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Tales of the Summer Isles Tales of the Summer Isles
2022-07-22 06:55:00

The Summer Isles lie not far from my home in Ullapool. They are a small archipelago consisting of approximately 33 islands and rocks. Carved by ice, wind, and waves they are a spectacular area to explore. It is here I operate a kayak business, taking eager guests to explore the many caves, archways, and beaches along the coast.

A rugged mountain skyline surrounds us, stretching all the way from Coigach to Skye, on a good day we can even see the tops of the Hebrides. Over many days in my mid-twenties, I stood atop each one of those distant lumps attempting to gain a fresh perspective of the land I love. For me, it is this gaining of new perspectives that is the essence of a true adventure.

With our skyline now complete, I’ve turned my recent focus to these islands which I pass by in my kayak each day. What better way to truly immerse yourself within a place than to stay a night upon it? And so the “Summer Isles Sleeps” project has begun. It’s a simple idea, I’ll camp atop each island over the course of the busy summer season. That includes all the small rocks and skerries with barely enough space upon them to camp, and those which pose a very challenging landing. It is in essence a series of micro-adventures, where I will steal the last hours of the day after saying farewell to our guests to then paddle back out and enjoy a night of personal adventure. There is no set goal to break records. I simply plan to imbed myself into a landscape that I love. There is no greater way to gain intimacy with an environment than to spend a night amongst it.

To begin this journey, I aimed for perhaps the hardest of them all, Stac Mhic Aonghais. ‘Stac Angus’ is a sharp rocky outcrop, jutting from the sea like the spine of a giant mythical beast. It’s western side, a 30m high cliff, rises directly from the waves. There is no grass or green on top, except for the odd algae filled tidal pool. A legend was born here too, which is how the island reportedly gained its name. A young lad named Angus was rowed and imprisoned here, left for three days as punishment. When his captors came to find him, they discovered he had gone!

Landing upon the rock, they searched to no avail. But then, from a crack, Angus leapt, stealing their boat and rowing north 40km to Stoer Head Lighthouse and to freedom. A tall tale perhaps, but there seems to be at least some slices of truth amongst local consensus.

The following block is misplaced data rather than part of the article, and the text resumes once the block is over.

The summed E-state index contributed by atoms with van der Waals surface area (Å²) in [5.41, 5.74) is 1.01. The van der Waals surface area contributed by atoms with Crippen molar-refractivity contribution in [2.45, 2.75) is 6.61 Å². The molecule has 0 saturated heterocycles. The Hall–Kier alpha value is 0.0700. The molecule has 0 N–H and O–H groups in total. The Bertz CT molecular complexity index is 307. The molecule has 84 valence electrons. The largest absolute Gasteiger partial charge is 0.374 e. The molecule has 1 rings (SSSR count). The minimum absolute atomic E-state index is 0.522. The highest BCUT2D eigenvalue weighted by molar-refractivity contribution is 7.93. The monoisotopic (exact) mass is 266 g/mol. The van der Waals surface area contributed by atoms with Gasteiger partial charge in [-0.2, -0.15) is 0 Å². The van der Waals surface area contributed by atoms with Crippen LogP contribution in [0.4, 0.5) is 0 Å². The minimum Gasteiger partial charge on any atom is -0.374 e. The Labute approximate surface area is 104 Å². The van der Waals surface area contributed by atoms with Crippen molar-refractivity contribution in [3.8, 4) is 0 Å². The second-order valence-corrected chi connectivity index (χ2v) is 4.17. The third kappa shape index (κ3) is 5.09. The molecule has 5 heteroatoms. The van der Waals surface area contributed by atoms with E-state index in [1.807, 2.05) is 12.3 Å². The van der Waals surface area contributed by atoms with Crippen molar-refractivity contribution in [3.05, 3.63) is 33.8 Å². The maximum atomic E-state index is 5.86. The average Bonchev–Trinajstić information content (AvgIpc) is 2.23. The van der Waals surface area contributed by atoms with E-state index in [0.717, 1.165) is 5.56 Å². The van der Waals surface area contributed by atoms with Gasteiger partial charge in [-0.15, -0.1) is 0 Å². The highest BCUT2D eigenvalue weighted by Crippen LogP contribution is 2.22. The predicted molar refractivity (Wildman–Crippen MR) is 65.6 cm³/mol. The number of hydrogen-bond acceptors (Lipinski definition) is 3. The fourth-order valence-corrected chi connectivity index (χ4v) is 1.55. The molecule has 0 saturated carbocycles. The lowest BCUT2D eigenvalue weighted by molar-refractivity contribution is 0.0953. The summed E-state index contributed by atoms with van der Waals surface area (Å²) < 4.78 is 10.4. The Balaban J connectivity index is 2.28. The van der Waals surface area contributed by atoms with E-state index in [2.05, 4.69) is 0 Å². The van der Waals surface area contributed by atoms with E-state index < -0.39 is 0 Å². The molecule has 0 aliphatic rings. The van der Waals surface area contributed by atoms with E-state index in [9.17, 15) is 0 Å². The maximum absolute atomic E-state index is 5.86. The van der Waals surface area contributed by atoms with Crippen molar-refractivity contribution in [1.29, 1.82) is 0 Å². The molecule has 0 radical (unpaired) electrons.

The day I headed for the Stac I left late from the beach, paddling hard to beat the fading light and hoping I could find an easy landing. This journey was solo and in a fibre glass kayak - my greatest concern was extracting the kayak on the steep rock slabs.

Reaching the island with just 40 minutes of light left, I paddled around searching for a sheltered spot to step ashore and scramble upward. A tiny ledge covered in barnacles was good enough. With a heave, I pulled the kayak, kit still inside, onto my shoulders and slowly, carefully, scrambled up the slab. Each step felt at the very edge of my rubber boots’ friction.

On first inspection poor Angus would have had a hard time sleeping on this rock. Sure enough, there were cracks to hide in and even water to drink where rain had collected, but to sleep… Options were limited. I chose a single table-like rock to sleep on. Unnervingly reminiscent of some kind of sacrificial alter.

Overnight, the wind stayed still. I woke to the sound of seagulls overhead, unsurprisingly bemused by my presence on this lonely rock. The moon was large, illuminating the sea through the night, giving a silvery glow and an ethereal feel to the water around me. The swell to the west rumbled rhythmically. Around 2am a loud ‘Pssshhhhtt’ of what I presume were dolphin passed by beneath, or perhaps it was the whispering of the legendary Angus.

As dawn began to glow from the dark, I scrambled down from the rock, repacked, and returned to shore. A quick unpack and coffee at the car and before long I was meeting my guests, ready for a day of work. Feeling smug, I reveled in my secret overnight adventure.

Since then, I’ve been steadily ticking off islands and I’m now around a third of the way through with more planned over the upcoming weeks. Some I’ve achieved with guests on overnight trips, others with my girlfriend and some alone. My personal favourite so far has been Eilean a Char, on which I’ve now spent several nights with guests. It boasts one of the finest mountain views in Scotland spanning over An Teallach all the way to Skye. Horse Island came early in the spring with an easy landing and tropical sandy shallows to swim in despite the snow still cresting the summits surrounding us. It was here that summer felt just around the corner, I was hopeful for warmer nights.

I’m learning that each island has its own distinctive character. Whether that’s the rocks, the local wildlife, or the view. It’s also been a pleasant surprise to find that most have some kind of space to kip on. Now, each time I pass an island where I’ve spent the night, it feels different, like a friend more than an inanimate lump adrift in the ocean. For the remaining Isles, I can only look forward to meeting them in nights to come.

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Words by | Will Copestake

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